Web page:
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Plains-Pueblo Interdependence and Human Diet at Pecos Pueblo, New Mexico

Published online by Cambridge University Press:  20 January 2017

Katherine A. Spielmann
Affiliation:
Department of Anthropology, Arizona State University, Tempe, AZ 85287
Margaret J. Schoeninger
Affiliation:
Department of Anthropology, University of Wisconsin, Madison, WI 53706
Katherine Moore
Affiliation:
Department of Behavioral Sciences, Bentley College, Waltham, MA 02154

Abstract

Using bone-chemistry data, this project sought to assess the degree of dietary change that occurred among eastern border Pueblo populations due to prehistoric food exchange with hunter-gatherers on the Plains and to the arrival of Spanish colonists. In so doing we introduce a technique for dietary reconstruction that determines the range of diets compatible with bone-chemistry data from a particular population. The data are derived from samples of modern and archaeological plants and animals collected from the area surrounding Pecos Pueblo, and from archaeological humans recovered from Pecos itself. Bone-strontium concentrations were measured to monitor the relative proportions of meat to vegetables in the diet. Carbon and nitrogen stable-isotope ratios in food items and in bone collagen were measured to monitor the dependence on maize and bison meat. The results do not provide support for the hypothesis that bison replaced mule deer in the diet during the period of significant Plains-Pueblo trade. If bison, whose diets are relatively enriched in 13C had replaced mule deer, an increase in average δ13C values should have occurred. This, however, was not observed. A decrease in carbon-isotope values in the historic period suggests that either bison meat or maize or both decreased in importance in the Pecos diet and that dependence on wild plants increased.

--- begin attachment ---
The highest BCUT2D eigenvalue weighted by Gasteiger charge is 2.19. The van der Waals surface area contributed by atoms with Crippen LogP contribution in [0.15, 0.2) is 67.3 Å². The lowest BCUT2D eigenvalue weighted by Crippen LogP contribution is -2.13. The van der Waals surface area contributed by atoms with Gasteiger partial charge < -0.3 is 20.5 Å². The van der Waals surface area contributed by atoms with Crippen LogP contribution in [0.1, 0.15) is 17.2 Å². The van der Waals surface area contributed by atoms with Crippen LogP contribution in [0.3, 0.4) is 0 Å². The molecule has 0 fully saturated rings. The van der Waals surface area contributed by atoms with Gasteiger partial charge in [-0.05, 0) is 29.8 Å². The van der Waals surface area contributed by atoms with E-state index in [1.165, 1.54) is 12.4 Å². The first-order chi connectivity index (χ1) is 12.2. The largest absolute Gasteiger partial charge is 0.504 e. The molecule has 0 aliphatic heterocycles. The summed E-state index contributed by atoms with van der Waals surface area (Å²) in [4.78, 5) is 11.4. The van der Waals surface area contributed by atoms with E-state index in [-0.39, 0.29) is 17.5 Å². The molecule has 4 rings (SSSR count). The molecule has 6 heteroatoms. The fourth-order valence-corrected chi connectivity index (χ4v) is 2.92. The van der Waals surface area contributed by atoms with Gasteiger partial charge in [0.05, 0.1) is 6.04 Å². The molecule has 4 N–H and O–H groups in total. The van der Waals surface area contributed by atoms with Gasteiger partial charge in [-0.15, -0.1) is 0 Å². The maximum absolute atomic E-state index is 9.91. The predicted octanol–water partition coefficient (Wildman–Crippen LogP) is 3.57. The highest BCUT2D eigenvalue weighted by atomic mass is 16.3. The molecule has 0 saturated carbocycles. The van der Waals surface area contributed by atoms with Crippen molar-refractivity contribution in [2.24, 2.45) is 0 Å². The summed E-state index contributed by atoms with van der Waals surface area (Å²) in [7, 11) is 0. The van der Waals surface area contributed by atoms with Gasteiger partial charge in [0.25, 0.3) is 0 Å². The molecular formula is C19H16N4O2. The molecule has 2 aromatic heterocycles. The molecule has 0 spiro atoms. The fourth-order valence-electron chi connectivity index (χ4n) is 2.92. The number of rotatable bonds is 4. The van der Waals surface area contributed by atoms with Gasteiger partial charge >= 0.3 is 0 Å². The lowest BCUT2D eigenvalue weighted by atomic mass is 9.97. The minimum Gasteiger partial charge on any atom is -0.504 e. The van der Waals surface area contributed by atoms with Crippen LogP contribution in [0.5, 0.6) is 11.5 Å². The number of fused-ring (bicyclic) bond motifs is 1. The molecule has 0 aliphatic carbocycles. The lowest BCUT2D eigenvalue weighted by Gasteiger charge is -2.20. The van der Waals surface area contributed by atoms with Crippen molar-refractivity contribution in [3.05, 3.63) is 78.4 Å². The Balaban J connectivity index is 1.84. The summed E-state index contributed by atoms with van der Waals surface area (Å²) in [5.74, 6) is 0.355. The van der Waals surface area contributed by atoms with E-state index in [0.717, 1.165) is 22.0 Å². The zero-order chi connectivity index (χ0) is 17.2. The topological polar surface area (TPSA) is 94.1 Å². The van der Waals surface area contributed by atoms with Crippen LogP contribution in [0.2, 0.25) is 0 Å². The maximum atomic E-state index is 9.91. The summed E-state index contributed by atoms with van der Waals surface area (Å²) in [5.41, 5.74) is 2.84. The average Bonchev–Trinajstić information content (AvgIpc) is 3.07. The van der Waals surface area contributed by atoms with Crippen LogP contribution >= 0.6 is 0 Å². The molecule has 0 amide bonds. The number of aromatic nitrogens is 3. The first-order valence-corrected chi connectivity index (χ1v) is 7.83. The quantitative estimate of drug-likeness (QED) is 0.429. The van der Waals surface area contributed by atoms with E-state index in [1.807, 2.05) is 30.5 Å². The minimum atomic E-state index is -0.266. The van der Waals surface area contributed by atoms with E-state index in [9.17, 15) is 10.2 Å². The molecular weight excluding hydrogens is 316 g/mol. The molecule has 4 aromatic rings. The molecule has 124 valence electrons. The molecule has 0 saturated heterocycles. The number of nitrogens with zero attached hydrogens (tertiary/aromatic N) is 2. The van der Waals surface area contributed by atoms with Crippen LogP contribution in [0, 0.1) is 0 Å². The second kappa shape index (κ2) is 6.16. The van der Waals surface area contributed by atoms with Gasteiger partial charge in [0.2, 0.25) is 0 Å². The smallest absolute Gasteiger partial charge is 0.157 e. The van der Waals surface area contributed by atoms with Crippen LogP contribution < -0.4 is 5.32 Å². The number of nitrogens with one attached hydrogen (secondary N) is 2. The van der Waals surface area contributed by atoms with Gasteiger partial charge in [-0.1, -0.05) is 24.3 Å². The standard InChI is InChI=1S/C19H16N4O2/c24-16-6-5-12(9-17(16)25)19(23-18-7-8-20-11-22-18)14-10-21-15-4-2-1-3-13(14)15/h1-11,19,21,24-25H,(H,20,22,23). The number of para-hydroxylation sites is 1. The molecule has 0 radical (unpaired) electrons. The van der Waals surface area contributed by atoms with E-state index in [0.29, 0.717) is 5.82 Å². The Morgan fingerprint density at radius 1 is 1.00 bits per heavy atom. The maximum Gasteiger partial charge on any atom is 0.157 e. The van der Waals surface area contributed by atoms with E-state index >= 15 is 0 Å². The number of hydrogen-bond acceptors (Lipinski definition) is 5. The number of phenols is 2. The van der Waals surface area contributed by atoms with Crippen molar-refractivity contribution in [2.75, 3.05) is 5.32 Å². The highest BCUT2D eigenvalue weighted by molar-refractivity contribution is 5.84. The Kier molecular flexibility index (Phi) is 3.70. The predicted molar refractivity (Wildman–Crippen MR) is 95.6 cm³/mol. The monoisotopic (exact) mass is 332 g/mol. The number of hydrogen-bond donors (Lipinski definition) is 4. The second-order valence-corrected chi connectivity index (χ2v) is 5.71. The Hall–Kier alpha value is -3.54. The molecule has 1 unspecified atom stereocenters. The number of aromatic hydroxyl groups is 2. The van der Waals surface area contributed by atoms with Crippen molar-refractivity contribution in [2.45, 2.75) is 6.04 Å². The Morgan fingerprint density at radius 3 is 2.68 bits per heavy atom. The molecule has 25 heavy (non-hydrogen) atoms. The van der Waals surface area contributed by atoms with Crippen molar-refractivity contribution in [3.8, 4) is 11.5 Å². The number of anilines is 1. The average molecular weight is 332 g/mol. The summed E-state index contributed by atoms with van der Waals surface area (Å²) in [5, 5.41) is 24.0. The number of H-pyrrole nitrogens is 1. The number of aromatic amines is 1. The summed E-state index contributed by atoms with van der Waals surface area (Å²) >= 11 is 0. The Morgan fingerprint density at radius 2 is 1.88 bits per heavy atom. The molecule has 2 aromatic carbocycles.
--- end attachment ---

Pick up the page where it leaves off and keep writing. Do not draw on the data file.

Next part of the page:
Résumé

Résumé

En base a datos químicos defragmentos óseos se intentó determinar el grado en el que cambió la dieta entre las poblaciones Pueblo del este, debido al intercambio con cazadores y recolectores prehistóricos y al impacto de la llegada de colonizadores españoles. Con esto se presenta una técnica para reconstruir dietas que permite determinar un cierto rango de dietas compatibles con la composición química defragmentos óseos de una población determinada. Los datos fueron obtenidos del análisis de flora y fauna contemporáneas al igual que de especímenes encontrados en localidades arqueológicas en el área circumvecina a Pecos Pueblo. Además, se analizaron restos óseos humanos de la misma zona arqueológica de Pecos. Se midieron las concentraciones de Estroncio para controlar las proporciones relativas de came y vegetales en la dieta. Así mismo fueron medidas las proporciones de los isótopos estables de Nitrógeno y Carbono en productos alimenticios y calógeno óseo para determinar la dependencia de la dieta en maíz y came de bisonte. Los resultados no dan soporte a la hipótesis de que la came de bisonte sustituyó a la del venado cariacú en la dieta durante el período en el cual el comercio entre los pobladores de los llanos y los indios Pueblo fue significativo. Como la dieta de bisonte está relativamente enriquecida en 13C, un aumento del promedio en δ13C debería haber ocurrido en caso de que éste sustituyera al venado cariacú. Pero éste no es el caso. El decrecimiento de las proporciones de los isótopos de Carbono durante el período histórico sugiere una disminución en importancia de la came de bisonte, o del maíz, o ambos en la dieta de los habitantes de Pecos, mientras que la dependencia en plantas silvestres se incrementó.

Type
Articles
Copyright
Copyright © The Society for American Archaeology 1990

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